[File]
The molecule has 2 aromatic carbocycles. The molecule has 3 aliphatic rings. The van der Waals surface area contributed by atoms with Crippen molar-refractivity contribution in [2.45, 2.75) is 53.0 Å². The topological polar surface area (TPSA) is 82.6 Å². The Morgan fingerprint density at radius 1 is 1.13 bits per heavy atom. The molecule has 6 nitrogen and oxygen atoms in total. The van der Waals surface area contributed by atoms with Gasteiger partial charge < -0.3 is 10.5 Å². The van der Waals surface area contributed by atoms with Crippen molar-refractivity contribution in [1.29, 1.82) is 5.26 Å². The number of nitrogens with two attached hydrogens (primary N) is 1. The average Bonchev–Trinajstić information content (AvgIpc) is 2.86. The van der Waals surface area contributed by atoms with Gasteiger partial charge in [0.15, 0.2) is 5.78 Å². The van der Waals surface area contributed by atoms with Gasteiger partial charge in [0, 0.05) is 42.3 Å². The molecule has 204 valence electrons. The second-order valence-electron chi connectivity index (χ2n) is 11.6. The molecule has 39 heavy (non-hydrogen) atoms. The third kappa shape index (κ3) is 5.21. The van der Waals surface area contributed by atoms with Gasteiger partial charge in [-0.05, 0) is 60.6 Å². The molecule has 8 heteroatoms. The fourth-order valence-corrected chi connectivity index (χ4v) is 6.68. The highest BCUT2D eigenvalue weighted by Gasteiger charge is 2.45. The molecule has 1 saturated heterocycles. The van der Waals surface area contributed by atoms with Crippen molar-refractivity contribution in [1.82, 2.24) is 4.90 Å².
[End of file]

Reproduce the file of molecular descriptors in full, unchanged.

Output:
The molecule has 2 aromatic carbocycles. The molecule has 3 aliphatic rings. The van der Waals surface area contributed by atoms with Crippen molar-refractivity contribution in [2.45, 2.75) is 53.0 Å². The topological polar surface area (TPSA) is 82.6 Å². The Morgan fingerprint density at radius 1 is 1.13 bits per heavy atom. The molecule has 6 nitrogen and oxygen atoms in total. The van der Waals surface area contributed by atoms with Gasteiger partial charge < -0.3 is 10.5 Å². The van der Waals surface area contributed by atoms with Crippen molar-refractivity contribution in [1.29, 1.82) is 5.26 Å². The number of nitrogens with two attached hydrogens (primary N) is 1. The average Bonchev–Trinajstić information content (AvgIpc) is 2.86. The van der Waals surface area contributed by atoms with Gasteiger partial charge in [0.15, 0.2) is 5.78 Å². The van der Waals surface area contributed by atoms with Gasteiger partial charge in [0, 0.05) is 42.3 Å². The molecule has 204 valence electrons. The second-order valence-electron chi connectivity index (χ2n) is 11.6. The molecule has 39 heavy (non-hydrogen) atoms. The third kappa shape index (κ3) is 5.21. The van der Waals surface area contributed by atoms with Gasteiger partial charge in [-0.05, 0) is 60.6 Å². The molecule has 8 heteroatoms. The fourth-order valence-corrected chi connectivity index (χ4v) is 6.68. The highest BCUT2D eigenvalue weighted by Gasteiger charge is 2.45. The molecule has 1 saturated heterocycles. The van der Waals surface area contributed by atoms with Crippen molar-refractivity contribution in [1.82, 2.24) is 4.90 Å².